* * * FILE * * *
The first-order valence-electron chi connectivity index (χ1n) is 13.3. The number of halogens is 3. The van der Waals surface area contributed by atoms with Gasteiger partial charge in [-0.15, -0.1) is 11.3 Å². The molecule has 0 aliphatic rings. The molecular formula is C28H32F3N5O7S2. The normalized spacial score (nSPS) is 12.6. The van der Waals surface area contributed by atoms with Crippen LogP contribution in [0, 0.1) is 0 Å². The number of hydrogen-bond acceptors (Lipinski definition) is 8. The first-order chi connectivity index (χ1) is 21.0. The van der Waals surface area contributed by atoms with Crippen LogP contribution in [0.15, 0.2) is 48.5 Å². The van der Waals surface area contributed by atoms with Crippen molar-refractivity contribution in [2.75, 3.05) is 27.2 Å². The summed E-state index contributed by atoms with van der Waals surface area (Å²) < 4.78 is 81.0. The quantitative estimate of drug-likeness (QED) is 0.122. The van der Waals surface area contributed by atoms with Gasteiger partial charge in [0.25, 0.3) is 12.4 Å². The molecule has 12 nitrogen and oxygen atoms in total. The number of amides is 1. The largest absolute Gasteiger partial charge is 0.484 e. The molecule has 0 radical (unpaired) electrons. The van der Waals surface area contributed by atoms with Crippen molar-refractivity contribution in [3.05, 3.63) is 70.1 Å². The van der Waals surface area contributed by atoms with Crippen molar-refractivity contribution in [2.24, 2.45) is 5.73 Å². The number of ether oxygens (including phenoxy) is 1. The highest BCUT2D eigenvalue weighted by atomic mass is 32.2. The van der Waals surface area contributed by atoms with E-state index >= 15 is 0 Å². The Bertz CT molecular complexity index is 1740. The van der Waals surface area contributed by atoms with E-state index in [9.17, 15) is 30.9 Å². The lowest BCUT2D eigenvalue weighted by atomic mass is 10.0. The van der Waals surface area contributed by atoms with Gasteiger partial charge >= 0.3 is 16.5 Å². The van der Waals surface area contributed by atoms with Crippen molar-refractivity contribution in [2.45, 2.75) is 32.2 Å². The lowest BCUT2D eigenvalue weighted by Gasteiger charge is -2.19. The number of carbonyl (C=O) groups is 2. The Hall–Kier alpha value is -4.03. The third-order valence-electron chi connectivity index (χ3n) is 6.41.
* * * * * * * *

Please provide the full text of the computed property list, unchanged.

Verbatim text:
The first-order valence-electron chi connectivity index (χ1n) is 13.3. The number of halogens is 3. The van der Waals surface area contributed by atoms with Gasteiger partial charge in [-0.15, -0.1) is 11.3 Å². The molecule has 0 aliphatic rings. The molecular formula is C28H32F3N5O7S2. The normalized spacial score (nSPS) is 12.6. The van der Waals surface area contributed by atoms with Crippen LogP contribution in [0, 0.1) is 0 Å². The number of hydrogen-bond acceptors (Lipinski definition) is 8. The first-order chi connectivity index (χ1) is 21.0. The van der Waals surface area contributed by atoms with Crippen LogP contribution in [0.15, 0.2) is 48.5 Å². The van der Waals surface area contributed by atoms with Crippen molar-refractivity contribution in [2.75, 3.05) is 27.2 Å². The summed E-state index contributed by atoms with van der Waals surface area (Å²) < 4.78 is 81.0. The quantitative estimate of drug-likeness (QED) is 0.122. The van der Waals surface area contributed by atoms with Gasteiger partial charge in [0.25, 0.3) is 12.4 Å². The molecule has 12 nitrogen and oxygen atoms in total. The number of amides is 1. The largest absolute Gasteiger partial charge is 0.484 e. The molecule has 0 radical (unpaired) electrons. The van der Waals surface area contributed by atoms with Crippen molar-refractivity contribution in [3.05, 3.63) is 70.1 Å². The van der Waals surface area contributed by atoms with Crippen molar-refractivity contribution in [2.24, 2.45) is 5.73 Å². The number of ether oxygens (including phenoxy) is 1. The highest BCUT2D eigenvalue weighted by atomic mass is 32.2. The van der Waals surface area contributed by atoms with E-state index >= 15 is 0 Å². The Bertz CT molecular complexity index is 1740. The van der Waals surface area contributed by atoms with E-state index in [9.17, 15) is 30.9 Å². The lowest BCUT2D eigenvalue weighted by atomic mass is 10.0. The van der Waals surface area contributed by atoms with Gasteiger partial charge >= 0.3 is 16.5 Å². The van der Waals surface area contributed by atoms with Crippen molar-refractivity contribution in [2.45, 2.75) is 32.2 Å². The lowest BCUT2D eigenvalue weighted by Gasteiger charge is -2.19. The number of carbonyl (C=O) groups is 2. The Hall–Kier alpha value is -4.03. The third-order valence-electron chi connectivity index (χ3n) is 6.41.